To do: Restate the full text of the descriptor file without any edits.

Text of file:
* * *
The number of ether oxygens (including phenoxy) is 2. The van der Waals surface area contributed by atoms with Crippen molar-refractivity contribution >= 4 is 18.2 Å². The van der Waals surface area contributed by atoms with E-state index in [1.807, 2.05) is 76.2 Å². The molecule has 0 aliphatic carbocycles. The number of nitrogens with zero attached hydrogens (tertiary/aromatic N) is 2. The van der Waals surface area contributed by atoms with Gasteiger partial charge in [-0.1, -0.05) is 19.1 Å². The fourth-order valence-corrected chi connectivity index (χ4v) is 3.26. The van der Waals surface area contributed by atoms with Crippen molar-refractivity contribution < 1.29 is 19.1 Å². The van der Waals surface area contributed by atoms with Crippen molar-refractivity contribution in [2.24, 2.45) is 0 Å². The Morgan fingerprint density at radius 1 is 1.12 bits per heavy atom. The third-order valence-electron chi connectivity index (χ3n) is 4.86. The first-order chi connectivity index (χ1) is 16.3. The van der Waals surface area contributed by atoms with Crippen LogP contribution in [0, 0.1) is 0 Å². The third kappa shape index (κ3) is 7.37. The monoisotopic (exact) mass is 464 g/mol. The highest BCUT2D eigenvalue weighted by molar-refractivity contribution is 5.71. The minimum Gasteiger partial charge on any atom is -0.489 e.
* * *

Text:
The number of ether oxygens (including phenoxy) is 2. The van der Waals surface area contributed by atoms with Crippen molar-refractivity contribution >= 4 is 18.2 Å². The van der Waals surface area contributed by atoms with E-state index in [1.807, 2.05) is 76.2 Å². The molecule has 0 aliphatic carbocycles. The number of nitrogens with zero attached hydrogens (tertiary/aromatic N) is 2. The van der Waals surface area contributed by atoms with Gasteiger partial charge in [-0.1, -0.05) is 19.1 Å². The fourth-order valence-corrected chi connectivity index (χ4v) is 3.26. The van der Waals surface area contributed by atoms with Crippen molar-refractivity contribution < 1.29 is 19.1 Å². The van der Waals surface area contributed by atoms with Crippen molar-refractivity contribution in [2.24, 2.45) is 0 Å². The Morgan fingerprint density at radius 1 is 1.12 bits per heavy atom. The third-order valence-electron chi connectivity index (χ3n) is 4.86. The first-order chi connectivity index (χ1) is 16.3. The van der Waals surface area contributed by atoms with Crippen LogP contribution in [0, 0.1) is 0 Å². The third kappa shape index (κ3) is 7.37. The monoisotopic (exact) mass is 464 g/mol. The highest BCUT2D eigenvalue weighted by molar-refractivity contribution is 5.71. The minimum Gasteiger partial charge on any atom is -0.489 e.